Inequality indicators

Absolute differences in health outcomes

For assessing the evolution of the inequalities in LE, DFLE, we focused on age 25 to be in line with previous works and a recent OECD study [5].

To investigate the evolution of gaps (absolute inequality) in LE and DFLE, absolute differences in LE25 and DFLE25 (in years) between each EL and the highest EL and changes therein between 2001 and 2011 were calculated.

The statistical significance of the difference between two LE or DFLE either over time (evolution of the EL-specific health status), or between educational levels (inequality), was conservatively tested by the following Z-score [39]:

Z (difference in (DF)LE) = \( \frac{(DF) LE(1)-(DF) LE(2)}{\ \sqrt{S^2(DF) LE(1)+{S}^2(DF) LE(2).}} \)

(DF)LE: (Disability-Free) Life Expectancy; 1 and 2 refers to the two (DF)LE to compare

S2(DF)LE: variance on (Disability-Free) Life Expectancy

Summary measures of socio-economic inequalities

As educational distributions change over time, the evaluation of the widening or narrowing of the life expectancy gap between educational groups should address changes in the educational distribution in the population. Therefore, we used the composite index of inequality (CII) as an overall population measure of inequality [24]. The absolute CII (CIIabs) is the sum of the weighted (wi) difference in the LE (DFLE) between each educational group (i) and the tertiary education category, with wi proportional to the size of educational categories:

$$ {CII}_{abs}=\sum \limits_i\left[(DF)L{E}_{Highest}-(DF)L{E}_i\right]\ast {w}_i $$

The relative CII (CIIrel) is the CIIabs divided by the overall population’s LE (DFLE) and is interpreted as the percentage change in the overall LE (DFLE) that would occur if all socio-economic groups had the LE (DFLE) of the population with tertiary education.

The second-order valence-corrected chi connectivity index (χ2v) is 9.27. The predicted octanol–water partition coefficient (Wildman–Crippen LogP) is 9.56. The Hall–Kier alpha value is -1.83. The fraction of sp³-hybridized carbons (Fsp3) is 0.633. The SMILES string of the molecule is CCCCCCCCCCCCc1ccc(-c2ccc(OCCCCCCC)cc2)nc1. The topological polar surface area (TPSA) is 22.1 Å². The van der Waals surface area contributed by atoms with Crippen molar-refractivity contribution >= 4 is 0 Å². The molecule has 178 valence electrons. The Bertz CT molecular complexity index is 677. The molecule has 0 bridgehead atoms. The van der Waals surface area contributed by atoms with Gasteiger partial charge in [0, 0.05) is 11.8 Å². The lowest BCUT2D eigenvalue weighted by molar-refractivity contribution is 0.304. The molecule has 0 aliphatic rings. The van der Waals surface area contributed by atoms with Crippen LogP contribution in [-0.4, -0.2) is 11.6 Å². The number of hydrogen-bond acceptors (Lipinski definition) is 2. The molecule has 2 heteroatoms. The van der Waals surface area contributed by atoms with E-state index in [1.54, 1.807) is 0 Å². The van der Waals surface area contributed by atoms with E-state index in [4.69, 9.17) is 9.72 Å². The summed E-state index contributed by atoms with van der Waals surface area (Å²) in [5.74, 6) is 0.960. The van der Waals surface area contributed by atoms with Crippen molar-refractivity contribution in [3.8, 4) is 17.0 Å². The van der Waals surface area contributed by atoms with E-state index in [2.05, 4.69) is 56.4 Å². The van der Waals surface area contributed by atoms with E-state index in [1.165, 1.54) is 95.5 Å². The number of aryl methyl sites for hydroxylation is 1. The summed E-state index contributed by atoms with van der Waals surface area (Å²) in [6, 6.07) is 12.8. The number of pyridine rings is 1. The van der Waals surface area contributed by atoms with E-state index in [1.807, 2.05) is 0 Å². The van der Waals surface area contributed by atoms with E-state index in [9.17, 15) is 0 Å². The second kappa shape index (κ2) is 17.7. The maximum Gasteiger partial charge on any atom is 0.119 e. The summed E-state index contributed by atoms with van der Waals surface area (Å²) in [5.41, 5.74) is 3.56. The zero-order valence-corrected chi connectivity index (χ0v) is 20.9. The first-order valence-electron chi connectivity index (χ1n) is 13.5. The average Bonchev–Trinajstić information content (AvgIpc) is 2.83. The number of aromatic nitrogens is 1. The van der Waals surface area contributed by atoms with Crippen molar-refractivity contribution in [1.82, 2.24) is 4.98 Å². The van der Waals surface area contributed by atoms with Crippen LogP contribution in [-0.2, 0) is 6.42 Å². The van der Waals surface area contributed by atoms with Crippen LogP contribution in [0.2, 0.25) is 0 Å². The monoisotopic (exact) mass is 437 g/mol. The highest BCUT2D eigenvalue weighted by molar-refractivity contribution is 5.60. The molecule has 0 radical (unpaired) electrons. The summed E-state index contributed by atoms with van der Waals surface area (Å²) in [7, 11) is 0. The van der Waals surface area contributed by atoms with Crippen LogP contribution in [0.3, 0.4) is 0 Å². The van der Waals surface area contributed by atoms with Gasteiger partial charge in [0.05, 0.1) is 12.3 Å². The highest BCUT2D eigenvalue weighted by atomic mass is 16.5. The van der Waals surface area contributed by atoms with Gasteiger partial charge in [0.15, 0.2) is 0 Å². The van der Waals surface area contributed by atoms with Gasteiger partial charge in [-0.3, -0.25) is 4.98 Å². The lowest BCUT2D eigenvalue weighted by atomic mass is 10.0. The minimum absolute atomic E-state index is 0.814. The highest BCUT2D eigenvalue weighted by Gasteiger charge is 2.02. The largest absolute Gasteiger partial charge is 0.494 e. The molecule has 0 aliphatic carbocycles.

$$ {CII}_{rel}=\frac{CII_{abs}}{(DF) LE\ whole\ population} $$

The variance of the CIIabs and CIIrel was calculated using a Monte Carlo approach [40].

Changes in CIIabs were calculated as the absolute difference between the 2011 and the 2001 CIIabs, and changes in CIIrel as the absolute difference between the 2011 and the 2001 CIIrel, thus expressed as percentage-points; relative changes in CIIrel were obtained by dividing the absolute changes by the CIIrel in 2001.

Analyses were performed in Stata14, SAS 9.3, and in R 3.5.1 (R Core Team, 2018).


Educational distribution

For both men and women, the educational composition of the population moved moderately upwards in 2011 compared to 2001, with fewer people in the low EL, and more people in the mid and high ELs (Table 1).

Table 1 Distribution of the educational attainment in the non-migrant population in the 2001 and 2011 censuses, population 25 years and older, Belgium

Life and health expectancies in 2011

A low-mid-high gradient was observed in 2011 for the LE at each age (Table 2), and in both sexes. At age 25, the low-versus-high gap reached 6.07 years in men and 4.58 years in women. The absolute gap, although progressively decreasing with age, remained substantial until age 65. The gradient was more pronounced for DFLE25, with low-versus-high gaps reaching 10.47 and 13.44 years in men and women respectively.

Table 2 Life expectancy (LE) and disability-free LE (DFLE) at age 25, 30, 50 and 65 in Belgium by sex and educational attainment, calculated from the census 2011 with five years follow up, non-migrant population

Evolution of the LE25 and the LE25 inequalities between 2001 and 2011